Read Glenn Greenwald for more analysis.

When Bush doesn’t like a bill, instead of trying to compromise with Congress, or even veto the bill, he pretends to accept it and then negates the bill behind Congress’s back with a “signing statement.” I wrote about signing statements in more detail, including their use by past presidents, in this post. Bottom line, Bush is claiming power no other president has claimed, including Abraham Lincoln during the Civil War and Franklin Roosevelt during World War II, because he’s a “war president.” Or “the decider.” Or whatever he wants to call himself.

I say this indicates what a piss-poor leader the man is. Exercising power is not the same thing as leadership, as John Gardner argued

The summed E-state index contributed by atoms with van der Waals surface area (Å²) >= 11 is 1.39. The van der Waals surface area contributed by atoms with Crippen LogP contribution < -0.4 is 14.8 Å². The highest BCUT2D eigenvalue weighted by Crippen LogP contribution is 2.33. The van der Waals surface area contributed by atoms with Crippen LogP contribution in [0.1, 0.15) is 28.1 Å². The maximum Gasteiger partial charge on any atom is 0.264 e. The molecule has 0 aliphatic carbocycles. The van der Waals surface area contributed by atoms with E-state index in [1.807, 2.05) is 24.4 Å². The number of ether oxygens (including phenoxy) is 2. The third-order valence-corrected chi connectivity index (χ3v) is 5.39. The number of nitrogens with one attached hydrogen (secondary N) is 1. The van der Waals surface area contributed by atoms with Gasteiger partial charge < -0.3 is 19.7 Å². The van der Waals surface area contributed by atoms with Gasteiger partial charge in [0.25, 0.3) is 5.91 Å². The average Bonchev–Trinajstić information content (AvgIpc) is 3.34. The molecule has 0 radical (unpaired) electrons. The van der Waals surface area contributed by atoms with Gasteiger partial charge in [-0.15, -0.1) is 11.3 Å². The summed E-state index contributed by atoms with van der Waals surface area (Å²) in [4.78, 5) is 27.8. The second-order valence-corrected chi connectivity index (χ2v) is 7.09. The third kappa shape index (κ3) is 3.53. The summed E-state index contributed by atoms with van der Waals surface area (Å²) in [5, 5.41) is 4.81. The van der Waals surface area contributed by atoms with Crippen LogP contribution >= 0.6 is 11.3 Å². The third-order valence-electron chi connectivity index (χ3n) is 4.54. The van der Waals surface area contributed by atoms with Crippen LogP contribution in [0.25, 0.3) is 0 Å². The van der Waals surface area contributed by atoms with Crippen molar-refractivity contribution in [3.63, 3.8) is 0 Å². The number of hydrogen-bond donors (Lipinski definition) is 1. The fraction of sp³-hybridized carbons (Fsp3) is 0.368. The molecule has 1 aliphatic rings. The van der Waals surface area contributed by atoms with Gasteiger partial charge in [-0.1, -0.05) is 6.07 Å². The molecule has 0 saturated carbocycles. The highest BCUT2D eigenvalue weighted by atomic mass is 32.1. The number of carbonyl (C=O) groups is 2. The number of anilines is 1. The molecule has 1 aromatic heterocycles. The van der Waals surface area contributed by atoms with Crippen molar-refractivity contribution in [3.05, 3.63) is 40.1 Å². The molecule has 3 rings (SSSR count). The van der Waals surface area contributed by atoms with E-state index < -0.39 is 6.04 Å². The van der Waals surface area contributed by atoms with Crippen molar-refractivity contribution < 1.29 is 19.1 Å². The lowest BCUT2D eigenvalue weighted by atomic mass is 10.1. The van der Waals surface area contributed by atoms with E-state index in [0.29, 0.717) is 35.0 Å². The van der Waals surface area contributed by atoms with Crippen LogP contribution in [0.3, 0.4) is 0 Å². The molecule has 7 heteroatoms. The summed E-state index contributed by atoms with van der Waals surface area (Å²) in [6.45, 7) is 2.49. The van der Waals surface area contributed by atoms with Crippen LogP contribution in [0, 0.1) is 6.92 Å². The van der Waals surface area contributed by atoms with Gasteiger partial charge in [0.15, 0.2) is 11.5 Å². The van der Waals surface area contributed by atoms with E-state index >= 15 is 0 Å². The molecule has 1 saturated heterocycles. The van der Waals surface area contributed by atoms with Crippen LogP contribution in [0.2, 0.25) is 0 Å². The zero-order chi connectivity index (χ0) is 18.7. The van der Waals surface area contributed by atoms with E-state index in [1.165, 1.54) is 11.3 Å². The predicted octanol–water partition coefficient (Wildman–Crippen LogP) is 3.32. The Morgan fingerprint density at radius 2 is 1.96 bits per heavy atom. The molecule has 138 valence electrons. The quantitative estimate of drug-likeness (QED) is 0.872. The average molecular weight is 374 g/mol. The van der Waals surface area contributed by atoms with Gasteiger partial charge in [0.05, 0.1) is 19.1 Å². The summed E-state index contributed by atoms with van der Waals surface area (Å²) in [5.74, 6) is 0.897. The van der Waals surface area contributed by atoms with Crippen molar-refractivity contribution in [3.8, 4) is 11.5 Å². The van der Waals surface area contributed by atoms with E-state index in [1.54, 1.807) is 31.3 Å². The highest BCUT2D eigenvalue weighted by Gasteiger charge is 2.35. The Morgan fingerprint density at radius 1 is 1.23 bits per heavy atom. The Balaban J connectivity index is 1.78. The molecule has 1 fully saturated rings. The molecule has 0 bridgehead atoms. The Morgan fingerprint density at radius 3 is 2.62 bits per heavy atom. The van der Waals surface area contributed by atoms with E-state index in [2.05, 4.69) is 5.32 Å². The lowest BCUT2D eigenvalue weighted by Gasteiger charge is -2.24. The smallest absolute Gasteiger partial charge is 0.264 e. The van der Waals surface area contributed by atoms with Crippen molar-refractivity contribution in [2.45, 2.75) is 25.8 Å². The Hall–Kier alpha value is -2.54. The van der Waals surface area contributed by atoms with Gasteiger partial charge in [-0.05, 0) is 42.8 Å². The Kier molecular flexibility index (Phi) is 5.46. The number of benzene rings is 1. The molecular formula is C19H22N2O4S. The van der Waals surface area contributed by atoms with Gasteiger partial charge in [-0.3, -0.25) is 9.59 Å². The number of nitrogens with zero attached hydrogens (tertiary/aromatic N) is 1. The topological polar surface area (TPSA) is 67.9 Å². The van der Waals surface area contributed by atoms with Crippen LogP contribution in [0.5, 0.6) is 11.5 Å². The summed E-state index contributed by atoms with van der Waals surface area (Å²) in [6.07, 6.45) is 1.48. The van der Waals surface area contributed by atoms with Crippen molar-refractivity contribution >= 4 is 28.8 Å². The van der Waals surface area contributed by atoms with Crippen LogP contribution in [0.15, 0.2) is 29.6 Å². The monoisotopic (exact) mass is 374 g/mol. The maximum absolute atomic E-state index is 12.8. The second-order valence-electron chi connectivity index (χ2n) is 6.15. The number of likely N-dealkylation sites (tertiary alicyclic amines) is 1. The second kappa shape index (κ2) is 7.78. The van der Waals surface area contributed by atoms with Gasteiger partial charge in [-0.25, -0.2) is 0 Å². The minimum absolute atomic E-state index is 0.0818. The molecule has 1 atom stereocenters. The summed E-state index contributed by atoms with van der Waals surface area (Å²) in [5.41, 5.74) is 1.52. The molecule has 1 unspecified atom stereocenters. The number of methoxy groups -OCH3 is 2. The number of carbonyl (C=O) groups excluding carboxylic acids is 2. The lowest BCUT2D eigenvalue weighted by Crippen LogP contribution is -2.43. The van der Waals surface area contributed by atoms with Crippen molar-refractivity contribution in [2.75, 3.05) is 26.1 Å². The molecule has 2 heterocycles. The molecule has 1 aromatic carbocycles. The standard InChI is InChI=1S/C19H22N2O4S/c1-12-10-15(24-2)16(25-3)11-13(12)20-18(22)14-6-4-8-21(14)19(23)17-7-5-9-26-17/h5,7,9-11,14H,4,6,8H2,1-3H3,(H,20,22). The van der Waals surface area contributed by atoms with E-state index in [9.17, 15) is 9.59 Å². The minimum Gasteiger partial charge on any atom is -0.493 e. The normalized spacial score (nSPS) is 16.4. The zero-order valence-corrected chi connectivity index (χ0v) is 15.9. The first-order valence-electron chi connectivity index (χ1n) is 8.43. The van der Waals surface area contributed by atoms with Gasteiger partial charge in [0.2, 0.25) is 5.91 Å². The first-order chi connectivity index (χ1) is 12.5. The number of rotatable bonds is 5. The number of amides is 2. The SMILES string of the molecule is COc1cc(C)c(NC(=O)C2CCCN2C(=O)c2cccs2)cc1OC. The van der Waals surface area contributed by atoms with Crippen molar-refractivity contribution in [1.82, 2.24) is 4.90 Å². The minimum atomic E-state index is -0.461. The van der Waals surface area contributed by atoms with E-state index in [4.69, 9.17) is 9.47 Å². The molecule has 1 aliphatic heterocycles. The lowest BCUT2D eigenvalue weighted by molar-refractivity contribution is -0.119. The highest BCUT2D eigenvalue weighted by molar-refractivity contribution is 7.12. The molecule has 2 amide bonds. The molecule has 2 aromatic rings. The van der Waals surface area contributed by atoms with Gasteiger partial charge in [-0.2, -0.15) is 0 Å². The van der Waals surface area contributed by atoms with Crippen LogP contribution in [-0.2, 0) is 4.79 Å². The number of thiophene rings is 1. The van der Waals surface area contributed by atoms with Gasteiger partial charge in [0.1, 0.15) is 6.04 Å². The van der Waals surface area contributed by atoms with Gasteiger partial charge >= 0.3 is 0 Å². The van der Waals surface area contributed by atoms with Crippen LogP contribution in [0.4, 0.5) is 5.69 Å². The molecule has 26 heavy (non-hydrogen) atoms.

Although leadership and the exercise of power are distinguishable activities, they overlap and interweave in important ways. Consider a corporate chief executive officer who has the gift for inspiring and motivating people, who has vision, who lifts the spirits of employees with a resulting rise in productivity and quality of product, and a drop in turnover and absenteeism. That is leadership. But evidence emerges that the company is falling behind in the technology race. One day with the stroke of a pen the CEO increases the funds available to the research division. That is the exercise of power. The stroke of a pen could have been made by an executive with none of the qualities one associates with leadership.

Seems to me “leadership” involves the free and willing followship of other people. But a dictator is someone who has enough power that he doesn’t have to bother about leading.

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Why We Don’t Fight Like We Used To

In yesterday’s Wall Street Journal, writer Shelby Steele wrote an op-ed that is breathlessly, spectacularly stupid even by rightie standards. Truly, the thing should be preserved in formaldehyde and displayed in the Ripley’s Believe It or Not! Museum.